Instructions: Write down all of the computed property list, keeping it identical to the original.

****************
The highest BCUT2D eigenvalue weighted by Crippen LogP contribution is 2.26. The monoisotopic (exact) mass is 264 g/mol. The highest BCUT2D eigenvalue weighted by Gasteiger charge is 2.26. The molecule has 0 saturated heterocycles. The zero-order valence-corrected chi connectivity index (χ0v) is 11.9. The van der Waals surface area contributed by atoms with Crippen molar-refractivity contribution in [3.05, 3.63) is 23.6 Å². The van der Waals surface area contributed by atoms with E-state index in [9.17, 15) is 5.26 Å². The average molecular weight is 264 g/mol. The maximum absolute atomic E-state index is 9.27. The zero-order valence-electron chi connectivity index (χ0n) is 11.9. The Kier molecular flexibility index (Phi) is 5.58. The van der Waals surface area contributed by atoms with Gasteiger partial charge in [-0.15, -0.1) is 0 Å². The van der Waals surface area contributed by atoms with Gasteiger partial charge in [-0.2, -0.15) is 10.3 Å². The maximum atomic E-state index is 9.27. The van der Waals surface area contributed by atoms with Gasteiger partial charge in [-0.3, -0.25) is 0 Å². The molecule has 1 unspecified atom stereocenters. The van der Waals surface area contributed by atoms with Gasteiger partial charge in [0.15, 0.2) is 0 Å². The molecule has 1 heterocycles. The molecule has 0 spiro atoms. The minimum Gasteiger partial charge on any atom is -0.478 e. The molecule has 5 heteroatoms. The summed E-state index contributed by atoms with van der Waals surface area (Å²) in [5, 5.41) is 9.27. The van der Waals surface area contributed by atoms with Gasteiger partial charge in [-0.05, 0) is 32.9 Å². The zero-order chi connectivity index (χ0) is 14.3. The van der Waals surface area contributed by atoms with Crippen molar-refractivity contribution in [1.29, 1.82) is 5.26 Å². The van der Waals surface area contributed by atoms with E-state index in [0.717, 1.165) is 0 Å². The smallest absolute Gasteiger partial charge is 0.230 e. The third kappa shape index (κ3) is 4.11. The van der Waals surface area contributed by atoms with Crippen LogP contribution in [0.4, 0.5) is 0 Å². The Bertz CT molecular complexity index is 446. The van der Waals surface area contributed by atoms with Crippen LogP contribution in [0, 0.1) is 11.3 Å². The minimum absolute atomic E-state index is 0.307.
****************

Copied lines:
The highest BCUT2D eigenvalue weighted by Crippen LogP contribution is 2.26. The monoisotopic (exact) mass is 264 g/mol. The highest BCUT2D eigenvalue weighted by Gasteiger charge is 2.26. The molecule has 0 saturated heterocycles. The zero-order valence-corrected chi connectivity index (χ0v) is 11.9. The van der Waals surface area contributed by atoms with Crippen molar-refractivity contribution in [3.05, 3.63) is 23.6 Å². The van der Waals surface area contributed by atoms with E-state index in [9.17, 15) is 5.26 Å². The average molecular weight is 264 g/mol. The maximum absolute atomic E-state index is 9.27. The zero-order valence-electron chi connectivity index (χ0n) is 11.9. The Kier molecular flexibility index (Phi) is 5.58. The van der Waals surface area contributed by atoms with Gasteiger partial charge in [-0.15, -0.1) is 0 Å². The van der Waals surface area contributed by atoms with Gasteiger partial charge in [-0.2, -0.15) is 10.3 Å². The maximum atomic E-state index is 9.27. The van der Waals surface area contributed by atoms with Gasteiger partial charge in [-0.3, -0.25) is 0 Å². The molecule has 1 unspecified atom stereocenters. The van der Waals surface area contributed by atoms with Gasteiger partial charge in [0.15, 0.2) is 0 Å². The molecule has 1 heterocycles. The molecule has 0 spiro atoms. The minimum Gasteiger partial charge on any atom is -0.478 e. The molecule has 5 heteroatoms. The summed E-state index contributed by atoms with van der Waals surface area (Å²) in [5, 5.41) is 9.27. The van der Waals surface area contributed by atoms with Gasteiger partial charge in [-0.05, 0) is 32.9 Å². The zero-order chi connectivity index (χ0) is 14.3. The van der Waals surface area contributed by atoms with Crippen molar-refractivity contribution in [1.29, 1.82) is 5.26 Å². The van der Waals surface area contributed by atoms with E-state index in [0.717, 1.165) is 0 Å². The smallest absolute Gasteiger partial charge is 0.230 e. The third kappa shape index (κ3) is 4.11. The van der Waals surface area contributed by atoms with Crippen LogP contribution in [0.4, 0.5) is 0 Å². The Bertz CT molecular complexity index is 446. The van der Waals surface area contributed by atoms with Crippen LogP contribution in [0, 0.1) is 11.3 Å². The minimum absolute atomic E-state index is 0.307.